NorthStar Education Finance, a Delaware non-profit, is marketing $90 million of bonds backed by private loans to medical and law students.
The deal, dubbed NorthStar Student Loan Trust III, will issue two classes of notes: an $86 million senior tranche maturing in May 2036 is rated ‘Aa1’ by Moody’s Investors Service and a $4 million subordinate tranche maturing in October 2037 is rated ‘A1.’
RBC Capital Markets is the initial purchaser.
The senior notes are expected to benefit from 18.2% hard credit enhancement, consisting of 13.7% of over-collateralization, 3.8% of subordination provided by the subordinate notes, a 0.2% reserve fund and a 0.5% capitalized interest fund.
The subordinate notes benefit from 14.4% hard credit enhancement, consisting of 13.7% of overcollateralization, a 0.2% reserve fund and a 0.5% capitalized interest fund.
The senior and subordinated will also benefit from expected excess spread ranging from 1% to 4% per annum.
The proceeds will refinance two facilities currently used to fund the loans, which were originated by University National Bank on behalf of NorthStar: a bank loan facility dubbed NEF Series 2011-A-L, and a variable rate bond issue, NorthStar Student Loan Trust II, Series 2012A.
All of the loans are private, meaning that they are not guaranteed by the U.S. Department of Education, although they were made via program that bundled private loans with federally guaranteed loans.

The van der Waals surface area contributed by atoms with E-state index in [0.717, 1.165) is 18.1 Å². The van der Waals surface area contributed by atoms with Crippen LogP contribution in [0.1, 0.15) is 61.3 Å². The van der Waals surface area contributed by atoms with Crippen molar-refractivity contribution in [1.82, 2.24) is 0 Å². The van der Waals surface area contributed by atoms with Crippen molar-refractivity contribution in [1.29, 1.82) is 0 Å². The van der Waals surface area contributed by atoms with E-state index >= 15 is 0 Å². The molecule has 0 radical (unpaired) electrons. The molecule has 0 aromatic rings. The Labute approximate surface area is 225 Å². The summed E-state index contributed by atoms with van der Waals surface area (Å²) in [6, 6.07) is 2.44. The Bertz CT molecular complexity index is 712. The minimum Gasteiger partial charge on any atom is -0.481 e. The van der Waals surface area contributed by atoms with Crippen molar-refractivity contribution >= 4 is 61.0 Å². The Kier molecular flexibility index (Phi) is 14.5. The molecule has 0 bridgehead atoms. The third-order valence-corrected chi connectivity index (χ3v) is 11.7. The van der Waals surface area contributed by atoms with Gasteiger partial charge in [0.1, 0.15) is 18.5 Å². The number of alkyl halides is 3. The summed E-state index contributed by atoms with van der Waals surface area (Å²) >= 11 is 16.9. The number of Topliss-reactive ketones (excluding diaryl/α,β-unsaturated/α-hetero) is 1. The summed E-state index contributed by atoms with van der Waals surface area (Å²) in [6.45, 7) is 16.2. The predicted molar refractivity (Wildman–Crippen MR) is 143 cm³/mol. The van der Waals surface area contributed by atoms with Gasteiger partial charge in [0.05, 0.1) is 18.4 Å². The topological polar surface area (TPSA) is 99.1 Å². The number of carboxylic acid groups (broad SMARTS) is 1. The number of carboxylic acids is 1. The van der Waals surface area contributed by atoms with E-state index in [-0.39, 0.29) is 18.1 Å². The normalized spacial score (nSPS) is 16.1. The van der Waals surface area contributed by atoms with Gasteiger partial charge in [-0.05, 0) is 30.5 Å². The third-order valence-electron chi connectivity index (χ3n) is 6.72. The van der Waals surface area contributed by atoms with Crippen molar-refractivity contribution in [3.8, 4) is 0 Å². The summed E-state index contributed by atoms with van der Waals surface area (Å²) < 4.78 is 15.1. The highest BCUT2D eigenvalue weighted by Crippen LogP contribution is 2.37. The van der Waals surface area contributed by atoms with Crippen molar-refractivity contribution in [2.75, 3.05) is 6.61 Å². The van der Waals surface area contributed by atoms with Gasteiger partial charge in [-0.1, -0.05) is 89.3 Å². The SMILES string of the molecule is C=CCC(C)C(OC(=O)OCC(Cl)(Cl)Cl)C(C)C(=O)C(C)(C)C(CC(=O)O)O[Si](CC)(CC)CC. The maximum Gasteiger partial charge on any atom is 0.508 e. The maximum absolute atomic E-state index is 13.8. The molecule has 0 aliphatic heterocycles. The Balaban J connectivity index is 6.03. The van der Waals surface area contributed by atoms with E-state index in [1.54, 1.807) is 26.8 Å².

NorthStar is the servicer; Great Lakes Educational Loan Services is the backup master servicer.
According to Moody’s the quality of the collateral is high: 99.7% of the loans were made to borrowers enrolled in four year and graduate degree programs. As of Jan. 20, these borrowers had a weighted average FICO score of 759. “The loans were made via the school origination channel, and were marketed to a select groups of schools with historically low cohort default rates,” the presale report states. “Borrowers had to have exhausted their federal and institutional funds before applying for a loan, limiting over borrowing.”
Of the loans in the pool, 93.7% are in repayment. 5.4% are in deferment and 0.5% are in forbearance.
However the report cites a legal risk to one type of loan in the pool, which is made to borrowers who have graduated from law school and are studying for the bar. Loans characterized as “education benefits” cannot be discharged in bankruptcy, but in March the United States Bankruptcy Court, Eastern District of New York Court ruled that a bar loan is “a product of an arm’s-length agreement” and so can be discharged.
“This ruling sets a precedent and, if other courts were to rule similarly, borrowers with such loans who struggle to make timely payments would have an incentive to default on their loans and file for bankruptcy,” the presale report states. “If securitized loans were to become dischargeable in bankruptcy court, the trusts they collateralize would experience higher defaults and receive less total recoveries on defaulted loans.”
Moody’s net loss expectation for the loan pool is approximately 6.3%. It expects cumulative weighted average defaults of approximately 7.0%, after adjusting for seasoning credit. Its recovery assumption, based on NorthStar's managed portfolio data, is 11% for medical, allied health, law/MBA and other loans. However, it assumes that 25% of bar study and residency relocation loans will default and have no recoveries to account for the potential dischargeability of such loans in bankruptcy court.